AudioQuest DragonFly Red & Black USB D/A headphone amplifiers Manufacturer's Comment

Manufacturer's Comment

Editor: We greatly appreciate the time and effort that John Atkinson and Art Dudley have put into becoming intimately familiar with our latest DragonFlys. Our goal was to surpass versions 1.0 and 1.2 in every meaningful way, reaching new levels of performance and value through the successful implementation of sophisticated technology, enabling compatibility with mobile devices, and providing software upgradability.

In direct comparisons against the original DragonFly, Art preferred the Black for its "superior musical incisiveness: clearer pitch relationships and more sharply drawn rhythmic nuances." Elsewhere, Art is no less poignant: "Black kicked the old DAC's ass out the door." The Red, meanwhile, impressed Art with its greater musical nuance, improved senses of drama and drive, and ultimate ability to communicate the emotion in a performance: "it was easier, with the Red, to hear and feel the enthusiasm with which each singer attacked his lines."

Something we've long admired is Stereophile's "separation of powers"—subjective listening balanced by objective measurements—a quality unique to the magazine and of great value to its readers. There may be no single measurement that can reliably predict an audio component's ability to stimulate the listener's emotions, but measurements can provide meaningful insight into a product's fundamental character.

While John's work on the test bench reveals good overall measured performance, we were surprised by the Red's results, as our own tests have indicated no such anomalies. Of the two models, the Red, with its more sophisticated parts and circuit design, should invariably demonstrate significantly higher performance—both in the listening environment and on the test bench. As Art noted, the Red delivered "an emotional mainline of conductor and orchestra playing as one, in accordance with a single, sensitive musical vision"—beautiful words, and extremely high praise.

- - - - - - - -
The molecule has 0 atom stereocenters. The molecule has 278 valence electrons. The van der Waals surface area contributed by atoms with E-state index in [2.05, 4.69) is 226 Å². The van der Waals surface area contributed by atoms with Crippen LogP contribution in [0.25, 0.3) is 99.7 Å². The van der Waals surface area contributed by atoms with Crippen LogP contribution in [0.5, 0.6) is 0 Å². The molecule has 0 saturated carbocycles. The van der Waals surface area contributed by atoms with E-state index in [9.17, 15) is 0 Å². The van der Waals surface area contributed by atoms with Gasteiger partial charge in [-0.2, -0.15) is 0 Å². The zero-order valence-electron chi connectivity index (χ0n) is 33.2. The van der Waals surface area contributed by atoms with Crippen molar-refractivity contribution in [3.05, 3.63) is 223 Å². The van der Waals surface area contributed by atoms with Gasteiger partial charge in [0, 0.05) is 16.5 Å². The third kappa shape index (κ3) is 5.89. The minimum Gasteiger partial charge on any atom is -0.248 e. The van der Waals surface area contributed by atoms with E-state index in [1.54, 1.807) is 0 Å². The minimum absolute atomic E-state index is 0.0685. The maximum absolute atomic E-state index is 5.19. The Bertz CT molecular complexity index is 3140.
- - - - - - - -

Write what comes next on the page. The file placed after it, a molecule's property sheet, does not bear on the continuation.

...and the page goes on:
With this in mind, and in an attempt to better understand John's findings, lead designer Gordon Rankin subjected nine random samples of the Red to an intense battery of tests, using the Apple Music app to play 24-bit files from an iPad, as well as several Mac computers running OSX. As with John's tests, all DSP—equalization, level normalization, etc.—was disabled. Gordon's tests were performed using a Prism Sound dScope Series III measurement system.

As you'll see from figs.1 and 2, Gordon's tests reveal much cleaner results—commensurate with the performance that we'd expect from the Red.


Fig.1 J-Test (24-bit): red trace shows results from an iPad Mini (v.1); green trace shows results from a MacBook Pro running Quad Xeon OS 10.11.5.


Fig.2 J-Test (16-bit): red trace shows the results from an iPad Mini (v.1); gray trace shows results from a MacBook Pro running Quad Core OS 10.11.5.

While we are confident in John's process, we are concerned about his findings, and we look forward to receiving his measurement samples so that we can learn more.

We hope that we have contributed information that will result in greater insight and understanding, and that all who listen may enjoy an experience as "emotionally devastating" as that described and felt by Art—with similar degrees of nuance, power, and pure musicality.—Steve Silberman, VP Development